At the China Fisheries and Seafood Expo, which concluded recently in the eastern coastal city of Qingdao, Shandong province, seafood dealers were busy selecting products and preparing for the upcoming Lunar New Year sales season in January.
Sun Zhiyong, a purchaser visiting the expo, told Xinhua News Agency that he used to buy large quantities of red meat in preparation for New Year banquets, but now he has turned to seafood markets.
“My childhood memories of the dining table consist of a few fish. But now, gone are the days when seafood consumption was a luxury for Chinese people, who aspire to enjoy seafood as part of their diet,” said Sun.
China now is one of the world’s largest and fastest-growing seafood markets. In 2018, the country’s total output of aquatic products reached 64.58 million metric tons, 144 times more than that in 1949, with an annual per capita share of 46 kilograms.
“I’ve been in the seafood business for almost 40 years and I’ve never seen anything like it,” said Peter Redmayne, president of Sea Fare Expositions, an organizer of the CFSE. “It’s incredible that a market this big can keep growing this fast.”
With a greater variety of imported seafood flooding into China, consumers are able to taste a wide range of products as diverse as king crab from Russia, shrimp from South America, salmon from Norway and sea cucumber from the North Atlantic, the report said.
“We see more and more overseas companies exhibiting at the expo each year,” said Redmayne. “China is expanding imports to meet the growing demand for seafood among its increasingly affluent population. This is great news for seafood suppliers worldwide.”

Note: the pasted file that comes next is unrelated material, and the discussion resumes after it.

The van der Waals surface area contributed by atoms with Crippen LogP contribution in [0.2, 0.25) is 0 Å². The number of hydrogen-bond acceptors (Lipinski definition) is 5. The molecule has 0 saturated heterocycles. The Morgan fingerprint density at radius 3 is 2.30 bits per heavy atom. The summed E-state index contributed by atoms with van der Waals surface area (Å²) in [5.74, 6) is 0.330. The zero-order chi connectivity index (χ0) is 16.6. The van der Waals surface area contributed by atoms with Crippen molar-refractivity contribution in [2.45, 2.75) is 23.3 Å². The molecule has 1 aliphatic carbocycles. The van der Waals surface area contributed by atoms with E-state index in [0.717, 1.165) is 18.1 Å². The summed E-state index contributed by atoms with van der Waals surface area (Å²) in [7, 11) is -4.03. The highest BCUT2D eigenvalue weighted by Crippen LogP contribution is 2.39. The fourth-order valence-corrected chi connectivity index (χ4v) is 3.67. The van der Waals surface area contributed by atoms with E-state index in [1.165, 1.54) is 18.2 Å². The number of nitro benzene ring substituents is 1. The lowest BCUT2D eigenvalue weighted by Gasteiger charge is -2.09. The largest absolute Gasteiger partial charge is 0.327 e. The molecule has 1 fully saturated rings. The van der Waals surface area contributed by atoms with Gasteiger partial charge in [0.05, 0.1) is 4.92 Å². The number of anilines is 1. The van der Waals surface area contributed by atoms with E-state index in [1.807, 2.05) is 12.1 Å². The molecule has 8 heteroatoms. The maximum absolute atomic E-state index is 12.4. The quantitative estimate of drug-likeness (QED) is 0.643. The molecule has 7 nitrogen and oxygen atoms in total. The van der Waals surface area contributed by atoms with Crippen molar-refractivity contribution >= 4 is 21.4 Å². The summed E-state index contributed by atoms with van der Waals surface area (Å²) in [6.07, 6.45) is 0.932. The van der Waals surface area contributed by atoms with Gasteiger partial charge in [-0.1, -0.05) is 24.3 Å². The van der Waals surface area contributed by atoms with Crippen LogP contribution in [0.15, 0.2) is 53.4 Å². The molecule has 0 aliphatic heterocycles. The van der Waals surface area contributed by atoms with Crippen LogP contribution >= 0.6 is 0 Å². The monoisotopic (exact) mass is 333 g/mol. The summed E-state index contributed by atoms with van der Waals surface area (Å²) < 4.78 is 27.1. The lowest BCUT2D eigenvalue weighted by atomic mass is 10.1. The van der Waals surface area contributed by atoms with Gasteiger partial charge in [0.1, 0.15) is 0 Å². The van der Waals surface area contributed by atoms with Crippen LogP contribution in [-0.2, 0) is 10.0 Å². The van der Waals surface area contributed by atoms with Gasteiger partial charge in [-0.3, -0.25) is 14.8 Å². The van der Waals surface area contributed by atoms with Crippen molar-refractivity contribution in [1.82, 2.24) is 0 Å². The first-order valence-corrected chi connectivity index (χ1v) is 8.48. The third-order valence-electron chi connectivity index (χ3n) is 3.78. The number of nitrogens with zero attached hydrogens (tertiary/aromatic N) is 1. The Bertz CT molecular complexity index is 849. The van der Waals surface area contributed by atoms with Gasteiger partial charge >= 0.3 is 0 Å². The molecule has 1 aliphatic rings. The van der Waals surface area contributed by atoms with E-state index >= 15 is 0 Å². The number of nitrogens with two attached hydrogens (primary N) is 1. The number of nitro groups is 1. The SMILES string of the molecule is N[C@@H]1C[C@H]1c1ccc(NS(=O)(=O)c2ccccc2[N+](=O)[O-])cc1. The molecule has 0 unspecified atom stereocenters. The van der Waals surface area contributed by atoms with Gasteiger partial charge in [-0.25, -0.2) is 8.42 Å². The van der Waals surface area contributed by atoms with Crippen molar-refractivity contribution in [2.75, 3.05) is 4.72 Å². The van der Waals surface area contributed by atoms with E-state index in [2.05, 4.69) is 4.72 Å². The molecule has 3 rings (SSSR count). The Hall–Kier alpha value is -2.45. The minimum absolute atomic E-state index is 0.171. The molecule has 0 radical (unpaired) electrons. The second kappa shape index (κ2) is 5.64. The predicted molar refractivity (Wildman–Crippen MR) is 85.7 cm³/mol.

In the first eight months of this year, China’s seafood imports surged more than 20% year-on-year in terms of both volume and value, Yu Kangzhen, vice-minister of agriculture and rural affairs, said on the sidelines of the CFSE.
“People in China are becoming more interested in high-quality and wild-caught seafood products such as our best sellers cold water shrimp, halibut, sea cucumber and capelin,” said Blaine Sullivan, president of the Canadian seafood company Ocean Choice.
As an exhibitor at CFSE for over 10 years, the firm has seen over 15% of its products being exported to China with the number of species continuing to rise, Sullivan said.
In addition, a greater number of direct international flights to second-and third-tier cities in China are making it easier to develop new markets, and the country’s customs officials are also clearing shipments more quickly, the report said.
“The next edition of CFSE will move to a new venue with more space, so we can meet the growing demand from overseas suppliers and Chinese importers,” Redmayne said.